On 7/9/20 4:27 PM, Eric Sandeen wrote:
> On 7/9/20 3:32 PM, Davide Cavalca via devel wrote:


>> As someone on one of the teams at FB that has to deal with that, I can
>> assure you all the scenarios you listed can and do happen, and they
>> happen a lot. While we don't have the "laptop's out of battery" issue
>> on the production side, we have plenty of power events and unplanned
>> maintenances that can and will hit live machines and cut power off.
>> Force reboots (triggered by either humans or automation) are also not
>> at all uncommon. Rebuilding machines from scratch isn't free, even with
>> all the automation and stuff we have, so if power loss or reboot events
>> on machines using btrfs caused widespread corruption or other issues
>> I'm confident we'd have found that out pretty early on.
> It is a bare minimum expectation that filesystems like btrfs, ext4, and xfs
> do not suffer filesystem corruptions and inconsistencies due to reboots
> and power losses.
> So for the record I am in no way insinuating that btrfs is less crash-safe
> than other filesystems (though I have not tested that, so if I have time
> I'll throw that into the mix as well.)

So, we already have those tests in xfstests, and I put btrfs through a few
loops.  This is generic/475:

# Copyright (c) 2017 Oracle, Inc.  All Rights Reserved.
# FS QA Test No. 475
# Test log recovery with repeated (simulated) disk failures.  We kick
# off fsstress on the scratch fs, then switch out the underlying device
# with dm-error to see what happens when the disk goes down.  Having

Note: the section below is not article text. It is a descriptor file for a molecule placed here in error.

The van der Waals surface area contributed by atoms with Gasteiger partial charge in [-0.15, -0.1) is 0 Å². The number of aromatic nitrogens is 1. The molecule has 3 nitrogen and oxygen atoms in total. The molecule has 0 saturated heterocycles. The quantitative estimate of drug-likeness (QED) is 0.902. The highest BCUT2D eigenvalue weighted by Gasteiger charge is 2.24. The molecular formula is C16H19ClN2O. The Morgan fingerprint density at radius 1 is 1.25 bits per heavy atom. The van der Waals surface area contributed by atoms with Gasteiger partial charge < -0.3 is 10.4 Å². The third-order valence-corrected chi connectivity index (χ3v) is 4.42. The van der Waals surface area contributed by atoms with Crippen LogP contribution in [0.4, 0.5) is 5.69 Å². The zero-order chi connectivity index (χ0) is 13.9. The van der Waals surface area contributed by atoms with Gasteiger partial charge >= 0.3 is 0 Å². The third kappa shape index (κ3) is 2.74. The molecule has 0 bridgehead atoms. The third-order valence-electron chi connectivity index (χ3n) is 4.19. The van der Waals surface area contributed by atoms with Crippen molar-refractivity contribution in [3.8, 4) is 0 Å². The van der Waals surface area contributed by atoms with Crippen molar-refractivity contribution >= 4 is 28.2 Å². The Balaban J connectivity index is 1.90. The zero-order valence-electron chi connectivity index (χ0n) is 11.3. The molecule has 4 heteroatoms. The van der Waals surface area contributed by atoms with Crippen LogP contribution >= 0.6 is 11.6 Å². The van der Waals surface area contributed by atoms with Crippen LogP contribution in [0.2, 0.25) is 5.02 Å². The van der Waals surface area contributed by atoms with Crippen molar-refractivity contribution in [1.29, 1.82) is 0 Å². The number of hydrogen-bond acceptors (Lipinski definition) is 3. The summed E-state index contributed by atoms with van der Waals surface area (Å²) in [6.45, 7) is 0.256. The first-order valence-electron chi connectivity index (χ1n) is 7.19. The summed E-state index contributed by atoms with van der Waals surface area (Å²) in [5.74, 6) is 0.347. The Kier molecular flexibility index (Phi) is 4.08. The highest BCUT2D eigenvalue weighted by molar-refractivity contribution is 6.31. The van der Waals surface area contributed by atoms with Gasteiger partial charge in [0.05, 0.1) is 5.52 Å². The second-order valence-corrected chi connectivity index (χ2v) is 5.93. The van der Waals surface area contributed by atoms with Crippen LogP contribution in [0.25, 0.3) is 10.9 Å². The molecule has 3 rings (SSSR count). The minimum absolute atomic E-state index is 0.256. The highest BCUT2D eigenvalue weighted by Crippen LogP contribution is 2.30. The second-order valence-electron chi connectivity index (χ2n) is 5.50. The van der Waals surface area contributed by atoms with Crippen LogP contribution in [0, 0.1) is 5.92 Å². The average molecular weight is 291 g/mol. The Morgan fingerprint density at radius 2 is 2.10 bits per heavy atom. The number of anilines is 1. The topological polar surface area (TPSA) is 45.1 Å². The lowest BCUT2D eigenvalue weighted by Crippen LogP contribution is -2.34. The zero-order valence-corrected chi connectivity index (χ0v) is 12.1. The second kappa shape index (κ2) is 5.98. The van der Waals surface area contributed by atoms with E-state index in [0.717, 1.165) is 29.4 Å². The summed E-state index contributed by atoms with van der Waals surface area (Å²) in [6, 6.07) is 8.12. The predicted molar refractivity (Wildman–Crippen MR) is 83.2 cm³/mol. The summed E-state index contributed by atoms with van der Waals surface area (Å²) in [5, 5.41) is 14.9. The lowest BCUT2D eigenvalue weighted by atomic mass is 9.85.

# taken down the fs in this manner, remount it and repeat.  This test
# is a Good Enough (tm) simulation of our internal multipath failure
# testing efforts.

It fails within 2 loops.  Is it a critical failure? I don't know; the
test looks for unexpected things in dmesg, and perhaps the filter is
wrong.  But I see stack traces during the run, and message like:

[689284.484258] BTRFS: error (device dm-3) in btrfs_sync_log:3084: errno=-117 
Filesystem corrupted

so I can't say for sure.

Are btrfs devs using these tests to assess crash/powerloss resiliency
on a regular basis?  TBH I honestly did not expect to see any test
failures here, whether or not they are test artifacts; any filesystem
using xfstests as a benchmark needs to be keeping things up to date.

As a further test, I skipped the dmesg check, which may or may not be
finding false positives, and replaced it with a mount/umount/check cycle.
That seems to pass, so if fsck validation is complete and correct, perhaps
all is well in this regard.

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